I suspect will know the entire field by June, some will bypass the May debate. The forum in Iowa in March will be missing some as well.

  4. Would love to see Steve King run for Senate.

    I suspect will know the entire field by June, some will bypass the May debate. The forum in Iowa in March will be missing some as well.

  5. Mitt Romney is about ready to fully announce his candidacy.

    Yes, he worked as the MA governor for his entire term for FREE!!! Not sure that will happen again.

    MA had a huge deficit when he started, and he left MA with a surplus and balanced budget without raising taxes at the end of his term. He can’t help it if they screwed up after he left.

    The state Democrat controlled legislature wanted desperately some kind of Universal Health care program. He worked with them to create one that would work, similar to mandated auto insurance. It is estimated that 98% of the residents are now covered. It was within projected budget, except after Romney left, the state government had to make changes to the program and now it is costing them.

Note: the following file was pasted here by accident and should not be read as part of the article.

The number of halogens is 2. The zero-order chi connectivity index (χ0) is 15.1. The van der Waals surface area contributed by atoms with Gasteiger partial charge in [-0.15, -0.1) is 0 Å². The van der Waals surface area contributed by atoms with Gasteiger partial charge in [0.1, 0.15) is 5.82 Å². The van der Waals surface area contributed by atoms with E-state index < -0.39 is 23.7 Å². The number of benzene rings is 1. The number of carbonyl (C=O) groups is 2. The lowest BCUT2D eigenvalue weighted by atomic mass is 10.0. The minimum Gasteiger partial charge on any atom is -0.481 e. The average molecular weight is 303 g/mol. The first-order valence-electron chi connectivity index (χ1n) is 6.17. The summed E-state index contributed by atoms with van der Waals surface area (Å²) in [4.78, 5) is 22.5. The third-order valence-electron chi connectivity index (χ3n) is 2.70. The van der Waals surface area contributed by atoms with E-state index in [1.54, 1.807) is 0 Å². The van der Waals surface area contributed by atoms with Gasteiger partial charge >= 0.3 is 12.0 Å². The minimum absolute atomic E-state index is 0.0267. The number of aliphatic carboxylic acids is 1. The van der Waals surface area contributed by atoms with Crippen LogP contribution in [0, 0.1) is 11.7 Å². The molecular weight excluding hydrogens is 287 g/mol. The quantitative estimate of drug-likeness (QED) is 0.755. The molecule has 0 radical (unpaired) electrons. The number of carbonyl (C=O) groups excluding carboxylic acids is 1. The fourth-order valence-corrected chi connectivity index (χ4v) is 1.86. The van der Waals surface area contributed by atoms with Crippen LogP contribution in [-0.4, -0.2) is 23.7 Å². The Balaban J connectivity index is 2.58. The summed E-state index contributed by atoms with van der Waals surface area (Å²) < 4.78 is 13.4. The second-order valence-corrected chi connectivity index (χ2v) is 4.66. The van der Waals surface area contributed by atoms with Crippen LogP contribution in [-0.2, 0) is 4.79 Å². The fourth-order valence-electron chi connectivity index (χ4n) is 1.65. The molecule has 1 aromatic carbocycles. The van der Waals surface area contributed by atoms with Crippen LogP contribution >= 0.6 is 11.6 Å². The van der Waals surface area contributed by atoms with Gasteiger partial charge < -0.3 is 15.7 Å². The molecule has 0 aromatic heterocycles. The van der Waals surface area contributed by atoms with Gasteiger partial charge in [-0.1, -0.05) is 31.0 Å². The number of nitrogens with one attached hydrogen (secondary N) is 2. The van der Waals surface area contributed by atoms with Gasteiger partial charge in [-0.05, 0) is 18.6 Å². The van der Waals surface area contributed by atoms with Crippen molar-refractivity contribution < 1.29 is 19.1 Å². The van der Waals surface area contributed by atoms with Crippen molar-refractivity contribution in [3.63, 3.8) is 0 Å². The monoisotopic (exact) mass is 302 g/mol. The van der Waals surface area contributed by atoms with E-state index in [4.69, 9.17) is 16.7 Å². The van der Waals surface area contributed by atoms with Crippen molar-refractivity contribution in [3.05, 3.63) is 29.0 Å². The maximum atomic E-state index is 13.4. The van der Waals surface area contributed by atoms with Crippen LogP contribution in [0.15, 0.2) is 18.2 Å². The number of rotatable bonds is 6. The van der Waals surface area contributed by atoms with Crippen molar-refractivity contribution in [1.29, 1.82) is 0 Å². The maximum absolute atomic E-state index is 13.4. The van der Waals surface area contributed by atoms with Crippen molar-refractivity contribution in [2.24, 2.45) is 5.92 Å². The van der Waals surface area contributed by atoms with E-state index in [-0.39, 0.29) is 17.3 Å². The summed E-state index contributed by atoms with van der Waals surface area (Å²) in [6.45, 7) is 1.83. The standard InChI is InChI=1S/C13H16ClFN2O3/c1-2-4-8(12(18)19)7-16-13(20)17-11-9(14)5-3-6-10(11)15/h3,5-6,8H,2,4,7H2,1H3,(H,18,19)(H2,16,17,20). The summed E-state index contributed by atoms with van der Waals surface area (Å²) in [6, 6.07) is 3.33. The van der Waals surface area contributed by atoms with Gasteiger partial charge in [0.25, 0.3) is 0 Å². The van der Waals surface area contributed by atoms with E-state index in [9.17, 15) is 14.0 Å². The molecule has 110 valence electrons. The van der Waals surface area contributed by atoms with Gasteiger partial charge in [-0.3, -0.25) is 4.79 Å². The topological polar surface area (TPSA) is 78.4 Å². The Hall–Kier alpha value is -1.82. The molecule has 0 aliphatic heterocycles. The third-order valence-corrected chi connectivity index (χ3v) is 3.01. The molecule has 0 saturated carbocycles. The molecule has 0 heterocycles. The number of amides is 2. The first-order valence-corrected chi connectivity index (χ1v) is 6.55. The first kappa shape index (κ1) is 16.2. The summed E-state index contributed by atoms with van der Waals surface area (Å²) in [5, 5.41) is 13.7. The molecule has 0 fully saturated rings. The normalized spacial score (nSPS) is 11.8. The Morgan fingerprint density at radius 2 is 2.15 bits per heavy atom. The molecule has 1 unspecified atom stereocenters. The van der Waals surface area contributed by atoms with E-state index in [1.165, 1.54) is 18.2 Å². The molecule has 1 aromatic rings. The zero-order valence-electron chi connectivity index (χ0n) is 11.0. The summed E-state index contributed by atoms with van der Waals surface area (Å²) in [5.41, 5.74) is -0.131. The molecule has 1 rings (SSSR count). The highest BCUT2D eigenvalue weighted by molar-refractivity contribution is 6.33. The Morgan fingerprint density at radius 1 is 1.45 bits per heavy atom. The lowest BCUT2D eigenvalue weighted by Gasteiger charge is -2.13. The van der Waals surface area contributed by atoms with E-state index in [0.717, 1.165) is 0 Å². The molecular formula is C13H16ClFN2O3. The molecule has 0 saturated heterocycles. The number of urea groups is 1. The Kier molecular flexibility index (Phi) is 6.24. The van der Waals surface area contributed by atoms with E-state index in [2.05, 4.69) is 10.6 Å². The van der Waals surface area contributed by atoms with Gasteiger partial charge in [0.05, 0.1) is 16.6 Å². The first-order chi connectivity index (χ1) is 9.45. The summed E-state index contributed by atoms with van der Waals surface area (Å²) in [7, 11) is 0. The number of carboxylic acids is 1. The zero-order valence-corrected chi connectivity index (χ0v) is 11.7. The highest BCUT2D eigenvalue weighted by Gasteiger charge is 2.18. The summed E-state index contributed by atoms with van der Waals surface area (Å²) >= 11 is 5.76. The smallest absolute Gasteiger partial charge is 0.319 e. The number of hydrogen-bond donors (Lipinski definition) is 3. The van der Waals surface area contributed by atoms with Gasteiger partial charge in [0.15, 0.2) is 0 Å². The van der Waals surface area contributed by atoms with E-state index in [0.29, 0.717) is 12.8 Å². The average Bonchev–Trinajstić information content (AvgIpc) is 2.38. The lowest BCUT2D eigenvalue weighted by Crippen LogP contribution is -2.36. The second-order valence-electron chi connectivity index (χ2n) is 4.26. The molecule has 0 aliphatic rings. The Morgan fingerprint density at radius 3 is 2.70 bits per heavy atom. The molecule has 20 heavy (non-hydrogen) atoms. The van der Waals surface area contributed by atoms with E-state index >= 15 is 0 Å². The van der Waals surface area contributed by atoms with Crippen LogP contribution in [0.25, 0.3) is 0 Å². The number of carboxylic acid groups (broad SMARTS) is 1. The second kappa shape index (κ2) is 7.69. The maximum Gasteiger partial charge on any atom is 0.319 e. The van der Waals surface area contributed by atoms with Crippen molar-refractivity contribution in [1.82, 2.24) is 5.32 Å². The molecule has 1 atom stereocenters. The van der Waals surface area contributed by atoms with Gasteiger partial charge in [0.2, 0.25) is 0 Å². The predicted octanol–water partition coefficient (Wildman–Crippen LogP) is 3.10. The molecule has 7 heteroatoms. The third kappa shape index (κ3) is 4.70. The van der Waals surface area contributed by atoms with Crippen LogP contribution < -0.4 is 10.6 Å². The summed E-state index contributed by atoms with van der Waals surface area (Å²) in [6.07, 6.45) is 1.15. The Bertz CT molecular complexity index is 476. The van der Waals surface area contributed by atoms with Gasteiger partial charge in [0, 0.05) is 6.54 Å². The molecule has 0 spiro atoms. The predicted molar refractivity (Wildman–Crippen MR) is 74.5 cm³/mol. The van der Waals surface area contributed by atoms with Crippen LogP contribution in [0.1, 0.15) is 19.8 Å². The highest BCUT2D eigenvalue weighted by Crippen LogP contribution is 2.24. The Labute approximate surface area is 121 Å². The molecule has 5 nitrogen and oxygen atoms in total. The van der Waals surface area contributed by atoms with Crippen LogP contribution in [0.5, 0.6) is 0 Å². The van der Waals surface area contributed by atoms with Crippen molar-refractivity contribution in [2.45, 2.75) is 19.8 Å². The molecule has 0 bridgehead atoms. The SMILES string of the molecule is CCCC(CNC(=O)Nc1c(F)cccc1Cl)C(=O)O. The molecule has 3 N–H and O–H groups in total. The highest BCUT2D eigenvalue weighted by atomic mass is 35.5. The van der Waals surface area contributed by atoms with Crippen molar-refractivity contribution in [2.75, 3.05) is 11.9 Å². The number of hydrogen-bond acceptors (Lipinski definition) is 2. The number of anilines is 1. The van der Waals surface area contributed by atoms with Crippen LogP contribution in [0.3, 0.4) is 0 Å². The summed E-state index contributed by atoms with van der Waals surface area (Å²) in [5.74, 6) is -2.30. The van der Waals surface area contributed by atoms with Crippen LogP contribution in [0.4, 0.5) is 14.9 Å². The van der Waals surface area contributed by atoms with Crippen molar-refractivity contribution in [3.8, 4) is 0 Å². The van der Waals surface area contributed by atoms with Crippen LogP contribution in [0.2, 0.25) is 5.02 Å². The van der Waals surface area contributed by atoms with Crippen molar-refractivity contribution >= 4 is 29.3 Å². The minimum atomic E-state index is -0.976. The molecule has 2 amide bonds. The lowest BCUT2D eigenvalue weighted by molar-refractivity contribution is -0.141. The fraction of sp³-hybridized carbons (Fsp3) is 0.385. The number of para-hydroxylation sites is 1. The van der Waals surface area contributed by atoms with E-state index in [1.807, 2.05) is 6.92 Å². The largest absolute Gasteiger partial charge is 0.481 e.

He compromised on some things in order to keep the state government working together and moving forward.

    He has successfully and profitably managed large businesses, helped turn around large companies that were sinking and helped other companies get started, saving and creating thousands of jobs.

    He knows and understands world economics.